A segment for the given keyexists, but size is greater than the size of that segment.
The system-wide limit on the total number of open files has been reached.
No segment exists for the given key, and IPC_CREATwas not specified.
No memory could be allocated for segment overhead.
All possible shared memory IDs have been taken (SHMMNI), or allocating a segment of the requested sizewould cause the system to exceed the system-wide limit on shared memory (SHMALL).
The SHM_HUGETLBflag was specified, but the caller was not privileged (did not have the CAP_IPC_LOCKcapability).


POSIX.1-2001, POSIX.1-2008, SVr4.

SHM_HUGETLBand SHM_NORESERVEare Linux extensions.  


The inclusion of <sys/types.h>and <sys/ipc.h>isn't required on Linux or by any version of POSIX. However, some old implementations required the inclusion of these header files, and the SVID also documented their inclusion. Applications intended to be portable to such old systems may need to include these header files.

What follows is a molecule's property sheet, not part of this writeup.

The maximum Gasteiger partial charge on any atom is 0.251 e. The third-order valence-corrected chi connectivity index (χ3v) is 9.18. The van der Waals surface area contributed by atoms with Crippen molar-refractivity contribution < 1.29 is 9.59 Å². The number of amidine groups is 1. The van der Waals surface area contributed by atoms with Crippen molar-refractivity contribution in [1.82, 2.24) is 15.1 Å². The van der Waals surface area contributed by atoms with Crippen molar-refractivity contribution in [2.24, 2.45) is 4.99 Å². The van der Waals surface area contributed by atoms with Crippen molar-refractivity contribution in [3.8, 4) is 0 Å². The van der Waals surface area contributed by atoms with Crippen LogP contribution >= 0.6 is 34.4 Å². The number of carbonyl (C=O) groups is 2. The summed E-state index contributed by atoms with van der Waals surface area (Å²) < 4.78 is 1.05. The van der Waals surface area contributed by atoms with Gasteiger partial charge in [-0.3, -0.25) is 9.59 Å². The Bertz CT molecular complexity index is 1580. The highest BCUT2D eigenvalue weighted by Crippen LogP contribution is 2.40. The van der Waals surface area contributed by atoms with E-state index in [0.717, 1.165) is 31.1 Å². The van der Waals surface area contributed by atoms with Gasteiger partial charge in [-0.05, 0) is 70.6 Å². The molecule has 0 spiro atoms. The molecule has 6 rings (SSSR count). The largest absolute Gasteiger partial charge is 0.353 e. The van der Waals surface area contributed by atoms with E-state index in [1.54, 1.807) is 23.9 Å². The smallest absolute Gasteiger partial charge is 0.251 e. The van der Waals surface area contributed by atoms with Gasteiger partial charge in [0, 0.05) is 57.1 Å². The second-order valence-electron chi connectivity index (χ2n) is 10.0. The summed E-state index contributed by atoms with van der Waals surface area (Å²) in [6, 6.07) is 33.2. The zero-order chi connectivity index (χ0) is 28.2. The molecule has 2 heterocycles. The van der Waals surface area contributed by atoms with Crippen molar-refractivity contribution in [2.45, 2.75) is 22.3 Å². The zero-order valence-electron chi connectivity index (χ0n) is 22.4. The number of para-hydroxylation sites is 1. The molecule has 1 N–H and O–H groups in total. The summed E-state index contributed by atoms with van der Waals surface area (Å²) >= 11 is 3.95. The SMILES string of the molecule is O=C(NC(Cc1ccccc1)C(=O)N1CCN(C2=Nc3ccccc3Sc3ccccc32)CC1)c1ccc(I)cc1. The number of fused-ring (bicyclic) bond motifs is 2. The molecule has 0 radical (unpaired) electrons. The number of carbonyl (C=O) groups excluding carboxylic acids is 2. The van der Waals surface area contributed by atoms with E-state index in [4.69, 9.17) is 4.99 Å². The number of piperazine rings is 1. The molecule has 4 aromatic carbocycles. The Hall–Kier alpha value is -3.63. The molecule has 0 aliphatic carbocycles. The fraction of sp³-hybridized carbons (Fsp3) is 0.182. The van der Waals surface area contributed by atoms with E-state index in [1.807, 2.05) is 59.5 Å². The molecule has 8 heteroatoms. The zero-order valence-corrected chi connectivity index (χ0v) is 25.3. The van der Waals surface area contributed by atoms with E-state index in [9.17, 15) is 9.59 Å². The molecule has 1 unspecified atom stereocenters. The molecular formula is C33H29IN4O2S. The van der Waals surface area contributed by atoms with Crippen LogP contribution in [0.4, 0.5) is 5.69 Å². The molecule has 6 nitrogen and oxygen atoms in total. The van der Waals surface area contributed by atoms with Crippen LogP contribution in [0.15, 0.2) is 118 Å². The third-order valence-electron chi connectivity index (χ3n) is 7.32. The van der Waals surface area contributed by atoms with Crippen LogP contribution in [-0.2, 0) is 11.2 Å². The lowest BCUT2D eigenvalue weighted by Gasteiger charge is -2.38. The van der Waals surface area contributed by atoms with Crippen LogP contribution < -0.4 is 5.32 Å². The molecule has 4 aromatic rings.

IPC_PRIVATEisn't a flag field but a key_ttype. If this special value is used for key, the system call ignores all but the least significant 9 bits of shmflgand creates a new shared memory segment.  

Shared memory limits

The following limits on shared memory segment resources affect the shmget() call:
System-wide limit on the total amount of shared memory, measured in units of the system page size.
On Linux, this limit can be read and modified via /proc/sys/kernel/shmall. Since Linux 3.16, the default value for this limit is:

    ULONG_MAX - 2^24
The effect of this value (which is suitable for both 32-bit and 64-bit systems) is to impose no limitation on allocations. This value, rather than ULONG_MAX, was chosen as the default to prevent some cases where historical applications simply raised the existing limit without first checking its current value. Such applications would cause the value to overflow if the limit was set at ULONG_MAX.